Once, at a party in Prague, I was introduced to a New York-based artist as a fellow New Yorker. He asked me “who I knew” before learning my name, and as I stood in stunned silence he wandered away. Sometimes the cool kids really piss me off. And, frankly, I’ve never really understood the contemporary art cognoscenti’s relentless return to the “trash-tallation.” Since Paul Thek perfected it in the seventies, I’m forced to ask: seriously—is there anything interesting about a room full of all the crap you’ve collected, groceries you’ve purchased, random-ass shit from your studio, etc. etc., other than the too-cool-for-school factor? Well, as it turns out, there just may be. At Société, Trisha Baga has put a new spin on trash, and as “cool” as it is, I kinda sorta really love it.
And, it certainly seems as though I’m not the only one—Baga has shown at MOMA PS1, The Whitney, Greene Naftali; and now, steps away from the women of the night (and mid-afternoon), she has touched down at Société. According to her website, Trisha “engages the formal languages and concerns of sculpture, painting, cinema, music, photography, comedy and fiction”…and, after visiting “Florida” it’s clear that she is also familiar with the work of Al Gore and the utter awesomeness of Animal House. After all, Baga’s installation at Société is perhaps the perfect blend of high and low, trash and treasure, Doritos and Derrida.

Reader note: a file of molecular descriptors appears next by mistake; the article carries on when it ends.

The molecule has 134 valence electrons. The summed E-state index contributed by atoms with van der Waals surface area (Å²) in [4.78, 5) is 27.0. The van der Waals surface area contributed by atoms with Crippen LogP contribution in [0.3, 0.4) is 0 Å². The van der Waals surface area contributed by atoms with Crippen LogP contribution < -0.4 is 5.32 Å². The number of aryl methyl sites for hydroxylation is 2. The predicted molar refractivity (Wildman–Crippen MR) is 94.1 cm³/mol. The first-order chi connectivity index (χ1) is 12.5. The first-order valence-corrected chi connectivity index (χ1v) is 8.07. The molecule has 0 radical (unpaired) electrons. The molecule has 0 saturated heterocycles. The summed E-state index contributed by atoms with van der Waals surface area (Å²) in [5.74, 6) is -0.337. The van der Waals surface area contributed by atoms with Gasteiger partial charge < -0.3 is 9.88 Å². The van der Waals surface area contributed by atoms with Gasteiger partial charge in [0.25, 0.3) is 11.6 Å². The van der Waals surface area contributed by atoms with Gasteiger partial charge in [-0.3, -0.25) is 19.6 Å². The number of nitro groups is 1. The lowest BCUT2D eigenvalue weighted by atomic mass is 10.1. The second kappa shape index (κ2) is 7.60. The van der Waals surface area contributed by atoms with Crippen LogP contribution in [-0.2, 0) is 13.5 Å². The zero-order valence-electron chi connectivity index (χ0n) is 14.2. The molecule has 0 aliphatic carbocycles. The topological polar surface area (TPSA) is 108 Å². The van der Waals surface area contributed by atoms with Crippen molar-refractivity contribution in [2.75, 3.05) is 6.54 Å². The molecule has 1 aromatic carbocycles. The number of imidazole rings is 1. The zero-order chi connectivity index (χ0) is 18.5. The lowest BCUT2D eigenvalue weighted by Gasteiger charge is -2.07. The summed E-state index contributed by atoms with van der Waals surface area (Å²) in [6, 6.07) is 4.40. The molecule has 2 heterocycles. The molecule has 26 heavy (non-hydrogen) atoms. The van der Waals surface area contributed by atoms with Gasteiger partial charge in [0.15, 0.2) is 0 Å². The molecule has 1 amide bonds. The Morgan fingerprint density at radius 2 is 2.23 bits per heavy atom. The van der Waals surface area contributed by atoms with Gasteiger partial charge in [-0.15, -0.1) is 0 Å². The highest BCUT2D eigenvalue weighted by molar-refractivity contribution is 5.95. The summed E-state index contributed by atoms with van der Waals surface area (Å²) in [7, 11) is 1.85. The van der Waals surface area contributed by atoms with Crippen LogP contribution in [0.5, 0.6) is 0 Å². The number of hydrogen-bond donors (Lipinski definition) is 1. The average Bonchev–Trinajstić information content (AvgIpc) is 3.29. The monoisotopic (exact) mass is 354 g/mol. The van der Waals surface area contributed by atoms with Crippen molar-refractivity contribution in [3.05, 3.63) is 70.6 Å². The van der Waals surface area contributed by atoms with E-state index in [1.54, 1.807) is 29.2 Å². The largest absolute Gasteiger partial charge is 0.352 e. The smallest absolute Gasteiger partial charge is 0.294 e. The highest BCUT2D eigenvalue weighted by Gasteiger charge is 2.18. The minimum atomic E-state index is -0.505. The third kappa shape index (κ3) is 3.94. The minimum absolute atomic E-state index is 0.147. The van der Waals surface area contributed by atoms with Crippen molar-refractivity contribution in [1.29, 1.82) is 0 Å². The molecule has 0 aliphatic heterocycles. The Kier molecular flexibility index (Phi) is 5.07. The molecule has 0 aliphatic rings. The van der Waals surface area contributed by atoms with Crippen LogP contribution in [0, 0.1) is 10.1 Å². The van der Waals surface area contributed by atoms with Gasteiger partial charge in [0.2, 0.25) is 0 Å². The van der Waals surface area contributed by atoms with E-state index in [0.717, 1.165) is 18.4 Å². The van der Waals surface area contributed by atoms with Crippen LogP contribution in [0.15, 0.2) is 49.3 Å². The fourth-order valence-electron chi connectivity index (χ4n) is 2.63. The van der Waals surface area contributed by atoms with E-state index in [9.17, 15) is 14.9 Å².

Baga’s notorious blend of video and installation recalls, in this instance, not only the sad-but-true horror of the Great Pacific Garbage Patch, but also the poignant and utterly perilous search for meaning and momentum in these modern times. Quite honestly, Baga’s work reminds me of Berlin—hooked on cheap beer and disposable lighters yet yearning for something a little brighter, a litter better; and yes, little more sustainable.
And so, I say bring your own beach blanket, brave the bad neighborhood, and settle down with a little slice of modern life at Société. It doesn’t matter who you know, like the sunshine state itself, there’s a little something here for everyone.
- Société – Trisha Baga "Florida" – April 27 – June 1, Tuesday – Saturday: 12-6pm [Estimated price range of works: 5,000-13,000 Euros]
Article by Hannah Nelson-Teutsch